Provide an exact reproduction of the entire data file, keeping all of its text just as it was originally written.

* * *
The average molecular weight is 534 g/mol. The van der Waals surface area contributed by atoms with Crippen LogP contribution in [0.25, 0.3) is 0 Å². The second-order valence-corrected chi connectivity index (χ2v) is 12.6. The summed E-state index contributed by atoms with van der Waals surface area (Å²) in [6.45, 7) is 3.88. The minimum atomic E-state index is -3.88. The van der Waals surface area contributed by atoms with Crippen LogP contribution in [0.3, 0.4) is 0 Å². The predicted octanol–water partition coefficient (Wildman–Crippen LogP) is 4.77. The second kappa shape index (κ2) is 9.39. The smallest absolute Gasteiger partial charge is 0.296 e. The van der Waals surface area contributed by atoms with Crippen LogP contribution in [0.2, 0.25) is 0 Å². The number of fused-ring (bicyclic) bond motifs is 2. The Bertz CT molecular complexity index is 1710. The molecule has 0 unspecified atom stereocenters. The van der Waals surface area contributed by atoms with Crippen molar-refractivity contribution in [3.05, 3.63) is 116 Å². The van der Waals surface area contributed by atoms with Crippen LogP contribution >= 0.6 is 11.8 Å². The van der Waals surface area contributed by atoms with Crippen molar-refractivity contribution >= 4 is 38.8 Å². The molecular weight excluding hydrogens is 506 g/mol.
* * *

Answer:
The average molecular weight is 534 g/mol. The van der Waals surface area contributed by atoms with Crippen LogP contribution in [0.25, 0.3) is 0 Å². The second-order valence-corrected chi connectivity index (χ2v) is 12.6. The summed E-state index contributed by atoms with van der Waals surface area (Å²) in [6.45, 7) is 3.88. The minimum atomic E-state index is -3.88. The van der Waals surface area contributed by atoms with Crippen LogP contribution in [0.3, 0.4) is 0 Å². The predicted octanol–water partition coefficient (Wildman–Crippen LogP) is 4.77. The second kappa shape index (κ2) is 9.39. The smallest absolute Gasteiger partial charge is 0.296 e. The van der Waals surface area contributed by atoms with Crippen LogP contribution in [0.2, 0.25) is 0 Å². The number of fused-ring (bicyclic) bond motifs is 2. The Bertz CT molecular complexity index is 1710. The molecule has 0 unspecified atom stereocenters. The van der Waals surface area contributed by atoms with Crippen molar-refractivity contribution in [3.05, 3.63) is 116 Å². The van der Waals surface area contributed by atoms with Crippen LogP contribution >= 0.6 is 11.8 Å². The van der Waals surface area contributed by atoms with Crippen molar-refractivity contribution >= 4 is 38.8 Å². The molecular weight excluding hydrogens is 506 g/mol.